APDOH= Account Payables Days on Hand = (Account Payables/COGS) *365; This ratio measures the number of days it takes to pay its suppliers or vendors. The number of days to pay varies by organization and by industry. Each and every company wants to have suitable payment terms to ensure liquidity at an optimum level but does not want to incur overdue bills and fees.
The Factors Affecting the Working Capital Requirements of an Organization:
1) Character or nature of Business: The working capital requirement is related to the nature and size of the business. In organizations where the cost of raw materials will be used in the manufacturing of a product is huge in percentage of its total cost of manufacture. In this context the working capital requirements will be large. Contrary to this organization having huge investments in fixed asset need lesser amount of working capital.
2) Volume or Size of Business & range of Operations: The requirements of working capital of an organization are directly influenced by the volume of its business which may be shown in terms of a range of operations. The greater the size of a business concern, generally higher will be the requirements of working capital.
3) Policy of Production: A concern marked by pronouncing cyclicality in its sale may pursue a production policy that may reduce the variations in requirements of working capital. For example an Air conditioner manufacturer may maintain stable production throughout the year rather than strengthening the production activity at the time of the peak business season. Such decision may reduce the fluctuations in the requirements of working capital.
4) Manufacturing Process: In a manufacturing business, the working capital requirements increase in proportion to the length of the manufacturing process. The longer the process time of manufacturing, the larger is the requirement of working capital.
5) Variations in Supply: In the seasonal industries the raw materials are not available throughout the year. Those industries had to buy raw materials in bulk at the time of pick season to make sure an uninterrupted flow and production process than during the entire year.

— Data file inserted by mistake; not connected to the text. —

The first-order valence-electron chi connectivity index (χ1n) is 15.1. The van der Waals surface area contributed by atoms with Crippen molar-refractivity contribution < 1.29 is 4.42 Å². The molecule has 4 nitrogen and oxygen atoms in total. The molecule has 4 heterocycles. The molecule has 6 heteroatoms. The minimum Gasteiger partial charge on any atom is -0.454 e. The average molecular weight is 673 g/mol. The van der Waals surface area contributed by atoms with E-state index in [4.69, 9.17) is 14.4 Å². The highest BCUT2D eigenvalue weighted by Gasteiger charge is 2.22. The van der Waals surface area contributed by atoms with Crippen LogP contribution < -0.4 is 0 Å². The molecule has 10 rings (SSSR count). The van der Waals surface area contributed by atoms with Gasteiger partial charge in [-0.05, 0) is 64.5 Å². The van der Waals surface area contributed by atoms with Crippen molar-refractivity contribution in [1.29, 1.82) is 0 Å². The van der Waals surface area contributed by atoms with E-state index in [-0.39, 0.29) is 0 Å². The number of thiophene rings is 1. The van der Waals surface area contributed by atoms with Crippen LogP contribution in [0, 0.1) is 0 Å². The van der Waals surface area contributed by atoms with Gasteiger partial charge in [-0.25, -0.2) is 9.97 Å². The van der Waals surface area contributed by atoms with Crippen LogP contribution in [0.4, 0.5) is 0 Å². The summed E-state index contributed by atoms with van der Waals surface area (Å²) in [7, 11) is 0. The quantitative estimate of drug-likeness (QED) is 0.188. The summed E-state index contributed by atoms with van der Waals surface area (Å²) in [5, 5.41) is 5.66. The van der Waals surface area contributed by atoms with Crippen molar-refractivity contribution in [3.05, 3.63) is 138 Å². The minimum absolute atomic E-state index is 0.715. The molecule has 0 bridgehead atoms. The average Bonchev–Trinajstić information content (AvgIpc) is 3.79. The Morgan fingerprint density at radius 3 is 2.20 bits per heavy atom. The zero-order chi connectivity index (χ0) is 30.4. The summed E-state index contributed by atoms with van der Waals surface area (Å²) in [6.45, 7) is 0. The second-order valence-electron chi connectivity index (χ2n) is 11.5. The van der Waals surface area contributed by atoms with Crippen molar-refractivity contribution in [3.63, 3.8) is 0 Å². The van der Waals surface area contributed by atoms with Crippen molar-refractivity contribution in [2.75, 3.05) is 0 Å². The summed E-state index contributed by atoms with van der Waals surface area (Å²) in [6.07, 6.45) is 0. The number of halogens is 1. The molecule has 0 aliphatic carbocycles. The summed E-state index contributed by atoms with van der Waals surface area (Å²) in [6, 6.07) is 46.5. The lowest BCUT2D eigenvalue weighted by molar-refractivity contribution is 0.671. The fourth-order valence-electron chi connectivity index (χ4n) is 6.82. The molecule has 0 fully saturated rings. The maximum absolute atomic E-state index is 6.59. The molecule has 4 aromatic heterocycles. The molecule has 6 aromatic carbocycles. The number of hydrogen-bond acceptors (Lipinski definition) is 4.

6) Credit Availability: If any firm awarded credit on flexible terms it will require less working capital as it can always pay to creditors later and vice-versa
7) Inventory: In the business like sugar industry, one requires to store a huge amount of raw materials and finished products because of its sensuality. The businesses are not able to sell whole finished goods, and so more working capital to be required.
8) Working Capital Cycle: In a manufacturing company, the working capital cycle begins with the purchase of raw material and stops with the realization of cash from the sales proceeds. The working capital requirements determine how quickly the working capital cycle completes one cycle i.e., longer the period of the working capital cycle greater is the requirements of working capital.
9) Stock Turnover rate: The amount of working capital and the speed with which sales are performed is inversely related. A firm having a higher rate of inventory turnover will require lower amounts of working capital comparing to a firm having a lower rate of turnover.
10) Business growth rate: The requirements of working capital of a company increase with the growth and development of its business activities.
How working capital cycle affects an organization:
Now I will try to make understand how working capital requirement varies with changes of different particulars of balance sheet & income statements.
Let us consider the following information collected from three Years financial statements of XYZ Limited.
Land & Building
Machinery & Eqp.
Due from Officers
Current Portion of LTD
Long Term Liabilities
Long Term Debt
Deferred Income Tax
Total Long Term Liabilities
Total Stockholders' Equity
Total liabilities & Net Worth
Moving & Other Expenses
Total Operating Expenses
Net Operation Profit
Income Tax Expenses (Credit)
From the information mentioned above we can calculate the following ratios:
Working Capital Cycle
Gross Profit Margin
Operating Profit Margin
Net Profit Margin
Comments: If we analyze the above outcomes we will see that the working capital requirement in 2010 was US$3853 and working capital cycle was 172 days. But in 2011 the concern made huge development in working capital cycle i.e. it reduced ARDOH for 23 days, INVDOH for 39 days and increased APDOH for 17 days and as such it reduced its working capital cycle for 79 days and this development directly reduced its working capital requirements i.e US$2658 in 2011. Again it fails to maintain working capital cycle that level in 2012 and so its working capital requirements also increased up to US$3865.